Fique tranquilo - If something doesn’t work out someone will probably say ‘fique tranquilo’ which means don’t worry!  If the bus takes off just as you arrive to the bus stop, don't worry. Fique tranquilo, there'll be another one in ten minutes!
 É mesmo? - A reaction to an interesting new fact, it’s like saying ‘really’.
 Gringo/gringa - What the Brazilians call foreigners, gringo for a male, gringa for a female. This isn't an insult!
Games to play
Queimada, the Portuguese word for "burned," is a popular game similar to dodgeball. To play, form two even teams and divide the players on each half of the field. At each end of the field mark an area called the "cemetery" and place one player from each side inside their team's cemetery. The game begins when one of the players in the cemetery launches a ball to the other side of the field. Members of the opposing team try to catch the ball and throw it at a player on the side from which the ball was launched. If a ball strikes a player, he is "dead" and must spend the remainder of the game in the cemetery. The game finishes when all of the players on one side are "dead."
 Luta de Galo
Luta de galo is Portuguese for "fight of the roosters". Any number of children can play. Split the children into pairs. Unlike other games, partners are not teammates, but opponents. Have each child tuck a handkerchief or piece of cloth into their belt or waistband, cross their right arm across their chest, and hold up their left leg. Players must hop around one-legged and use their free arm to snatch their opponent's handkerchief. Disqualification occurs if a child puts their left leg on the ground or unfolds their right arm.
Cinco Marias
Cinco Marias can be played with two to four children. All you need are five flat, smooth stones. Throw all five stones on the floor. Pick up a stone, then toss it in the air, pick up another stone, and catch the tossed stone before it lands. Repeat this process until you have all the stones. In the next round, you must grab two stones at a time, and then three, and then all four, so the difficulty increases as the game goes on.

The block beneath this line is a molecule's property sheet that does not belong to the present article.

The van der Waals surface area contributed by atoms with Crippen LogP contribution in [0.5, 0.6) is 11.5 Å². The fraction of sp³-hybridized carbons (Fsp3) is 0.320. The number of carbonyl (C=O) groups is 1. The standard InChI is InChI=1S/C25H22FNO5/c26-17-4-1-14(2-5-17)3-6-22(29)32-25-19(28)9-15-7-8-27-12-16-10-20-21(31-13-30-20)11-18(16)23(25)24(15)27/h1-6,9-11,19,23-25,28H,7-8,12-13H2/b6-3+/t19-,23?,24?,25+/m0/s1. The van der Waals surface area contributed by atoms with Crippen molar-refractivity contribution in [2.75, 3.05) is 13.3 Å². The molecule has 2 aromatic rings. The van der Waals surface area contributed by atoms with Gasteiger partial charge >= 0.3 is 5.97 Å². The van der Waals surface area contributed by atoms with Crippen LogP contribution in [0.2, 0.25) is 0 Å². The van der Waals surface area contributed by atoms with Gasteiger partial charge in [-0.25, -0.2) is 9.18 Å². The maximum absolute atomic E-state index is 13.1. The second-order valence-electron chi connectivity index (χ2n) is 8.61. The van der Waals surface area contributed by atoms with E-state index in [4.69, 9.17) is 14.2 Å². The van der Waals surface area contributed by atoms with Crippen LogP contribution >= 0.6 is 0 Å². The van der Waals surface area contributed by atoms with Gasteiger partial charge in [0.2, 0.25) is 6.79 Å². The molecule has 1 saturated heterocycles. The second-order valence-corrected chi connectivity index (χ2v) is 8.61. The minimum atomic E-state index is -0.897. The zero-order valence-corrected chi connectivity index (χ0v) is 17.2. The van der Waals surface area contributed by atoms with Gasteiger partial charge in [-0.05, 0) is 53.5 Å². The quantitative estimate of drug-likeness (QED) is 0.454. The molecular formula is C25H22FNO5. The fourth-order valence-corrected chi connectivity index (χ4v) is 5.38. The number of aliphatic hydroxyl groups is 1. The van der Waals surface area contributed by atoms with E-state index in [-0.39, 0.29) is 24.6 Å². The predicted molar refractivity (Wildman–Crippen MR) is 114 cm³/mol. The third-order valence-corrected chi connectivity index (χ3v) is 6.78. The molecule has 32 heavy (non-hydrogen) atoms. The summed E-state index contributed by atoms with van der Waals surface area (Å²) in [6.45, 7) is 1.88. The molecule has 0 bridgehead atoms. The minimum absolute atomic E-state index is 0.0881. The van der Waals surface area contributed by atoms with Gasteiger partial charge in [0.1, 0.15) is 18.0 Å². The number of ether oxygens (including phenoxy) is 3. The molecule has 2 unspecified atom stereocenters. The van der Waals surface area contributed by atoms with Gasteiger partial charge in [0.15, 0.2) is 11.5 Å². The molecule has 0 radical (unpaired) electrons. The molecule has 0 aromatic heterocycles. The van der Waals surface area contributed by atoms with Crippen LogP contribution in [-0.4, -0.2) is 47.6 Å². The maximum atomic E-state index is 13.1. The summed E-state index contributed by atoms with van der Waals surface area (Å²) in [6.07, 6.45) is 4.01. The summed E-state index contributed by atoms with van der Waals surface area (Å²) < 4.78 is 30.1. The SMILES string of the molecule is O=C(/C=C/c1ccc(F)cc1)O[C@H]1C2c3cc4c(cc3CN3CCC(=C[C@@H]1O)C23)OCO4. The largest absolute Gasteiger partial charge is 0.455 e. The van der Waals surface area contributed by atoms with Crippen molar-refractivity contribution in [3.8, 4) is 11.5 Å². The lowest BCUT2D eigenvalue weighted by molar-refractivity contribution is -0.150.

Hit The Coin. This is another popular game among Brazilian children that requires steady aim and concentration. To play, fix a short bamboo stick or dowel (12 to 18 inches in length) into the ground so it doesn't move. Draw a small circle about 5 inches in diameter around the stick and place a small object (coin, bottle cap, toy soldier, etc.) on top of the stick. Players then take turns trying to knock the small object off of the stick by throwing coins at it. To win the player must knock the small object completely out of the circle.
Crafts and activities
In the Amazon jungles of Brazil, native people called Yanomami use bird feathers to make headdresses and armbands. Make your own headdress and armband using supplies from a craft store. Buy a bag of colourful feathers, or cut feather-shaped pieces out of coloured construction paper. Draw lines on the paper to resemble the markings of a feather. Cut a 1-inch strip of cardboard to fit around your upper arm or your head. Glue or staple the feathers to the strip and staple the band closed.
The pandeiro is a Brazilian tambourine. Make your own with two small, white paper plates. Paint the bottoms of the plates in bright colours and designs. Decorate with stickers, jewels and foam shapes. Face the insides of the plates together and punch six to eight holes through the two thicknesses equidistant around the edge. String small jingle bells on pipe cleaners and tie the plates closed by putting the pipe cleaners through the holes. You are ready to shake the pandeiro.